Biology and Behavior

April 3, 1998 • Volume 8, Issue 13
How much do our genes drive the way we act?
By Adriel Bettelheim

Introduction

Lab mice have played a critical role in recent genetic discoveries. (Photo Credit: Robert Bishop)
Lab mice have played a critical role in recent genetic discoveries. (Photo Credit: Robert Bishop)

Nearly every week, scientists report identifying a new gene linked to a particular human trait. The discoveries have provided a clearer understanding of the human condition and offered a starting point for potential cures to cancer, AIDS, cystic fibrosis and a host of other afflictions. But the ability to unravel the mysteries of DNA has led some researchers to look for genetic links to commonplace behaviors, such as sexuality, violence and risk-taking. That has spawned a sometimes passionate debate over how much biology controls destiny and whether society is relying too much on science and discounting underlying social and economic conditions. Policy-makers are trying to sort out the social ramifications and establish ground rules for genetic testing and privacy.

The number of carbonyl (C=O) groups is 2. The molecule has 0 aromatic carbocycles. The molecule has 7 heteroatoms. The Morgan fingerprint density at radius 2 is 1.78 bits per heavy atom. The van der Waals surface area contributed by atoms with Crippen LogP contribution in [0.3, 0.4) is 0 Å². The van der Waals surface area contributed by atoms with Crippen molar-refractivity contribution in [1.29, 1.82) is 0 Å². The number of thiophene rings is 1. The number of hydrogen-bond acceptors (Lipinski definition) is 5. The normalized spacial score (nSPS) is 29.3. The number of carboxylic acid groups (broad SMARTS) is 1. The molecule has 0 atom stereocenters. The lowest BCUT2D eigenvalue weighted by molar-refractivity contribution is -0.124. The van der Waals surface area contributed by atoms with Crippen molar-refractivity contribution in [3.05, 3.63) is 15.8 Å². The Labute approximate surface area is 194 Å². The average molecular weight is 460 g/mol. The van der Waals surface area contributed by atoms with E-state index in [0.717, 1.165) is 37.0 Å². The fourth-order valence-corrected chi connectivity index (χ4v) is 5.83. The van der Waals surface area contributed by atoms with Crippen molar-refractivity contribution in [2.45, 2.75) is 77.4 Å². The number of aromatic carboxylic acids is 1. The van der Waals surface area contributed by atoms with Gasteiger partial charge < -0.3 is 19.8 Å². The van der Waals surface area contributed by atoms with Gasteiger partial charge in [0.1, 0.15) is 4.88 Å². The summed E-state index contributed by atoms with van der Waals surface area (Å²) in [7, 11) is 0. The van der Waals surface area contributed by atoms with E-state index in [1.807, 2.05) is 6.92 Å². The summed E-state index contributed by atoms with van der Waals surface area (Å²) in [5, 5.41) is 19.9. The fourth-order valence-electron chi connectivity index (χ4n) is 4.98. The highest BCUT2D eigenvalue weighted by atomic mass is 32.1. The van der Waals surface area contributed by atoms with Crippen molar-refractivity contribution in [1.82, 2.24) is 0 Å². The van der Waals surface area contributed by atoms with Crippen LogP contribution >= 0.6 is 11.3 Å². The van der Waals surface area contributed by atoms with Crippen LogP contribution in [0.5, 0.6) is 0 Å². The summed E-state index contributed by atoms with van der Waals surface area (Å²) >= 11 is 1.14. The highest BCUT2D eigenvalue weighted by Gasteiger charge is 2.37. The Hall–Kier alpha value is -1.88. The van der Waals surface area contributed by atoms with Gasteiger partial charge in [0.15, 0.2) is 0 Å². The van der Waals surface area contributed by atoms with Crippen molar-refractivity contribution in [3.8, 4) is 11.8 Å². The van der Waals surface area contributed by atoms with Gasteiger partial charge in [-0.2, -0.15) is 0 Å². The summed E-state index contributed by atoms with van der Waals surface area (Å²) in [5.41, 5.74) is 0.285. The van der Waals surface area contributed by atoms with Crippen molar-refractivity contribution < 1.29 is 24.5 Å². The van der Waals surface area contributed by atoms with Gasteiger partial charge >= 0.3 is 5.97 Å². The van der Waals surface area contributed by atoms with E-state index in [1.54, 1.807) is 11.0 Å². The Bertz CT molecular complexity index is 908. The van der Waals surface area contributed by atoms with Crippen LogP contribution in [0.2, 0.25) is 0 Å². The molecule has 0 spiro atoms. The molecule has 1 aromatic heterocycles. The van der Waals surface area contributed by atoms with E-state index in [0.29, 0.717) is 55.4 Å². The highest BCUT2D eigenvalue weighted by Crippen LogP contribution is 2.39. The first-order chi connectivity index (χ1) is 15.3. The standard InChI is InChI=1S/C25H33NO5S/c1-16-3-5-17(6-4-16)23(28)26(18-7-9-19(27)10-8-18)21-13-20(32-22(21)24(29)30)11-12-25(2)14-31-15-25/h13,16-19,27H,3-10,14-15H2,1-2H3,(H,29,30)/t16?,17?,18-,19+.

ISSUE TRACKER for Related Reports
Genetics and Cloning
Sep. 15, 2017  Medical Breakthroughs
Jun. 19, 2015  Manipulating the Human Genome
May 31, 2013  Patenting Human Genes
Jan. 21, 2011  Genes and Health
May 15, 2009  Reproductive Ethics
Oct. 22, 2004  Cloning Debate
May 18, 2001  Designer Humans
May 12, 2000  Human Genome Research
Dec. 17, 1999  Embryo Research
May 28, 1999  DNA Databases
Apr. 03, 1998  Biology and Behavior
May 09, 1997  The Cloning Controversy
Dec. 08, 1995  Gene Therapy's Future
Apr. 08, 1994  Reproductive Ethics
Oct. 18, 1991  Gene Therapy
Aug. 16, 1991  Fetal Tissue Research
Jun. 30, 1989  Solving Crimes with Genetic Fingerprinting
Apr. 03, 1987  Biotechnology Developments
Jan. 10, 1986  Genetic Breakthroughs
Dec. 26, 1980  Genetic Business
Mar. 25, 1977  Genetic Research
May 19, 1971  Human Engineering
Aug. 20, 1969  Human Intelligence
Dec. 13, 1967  Genetics and the Life Process
BROWSE RELATED TOPICS:
Genetic Disorders and Medical Genetics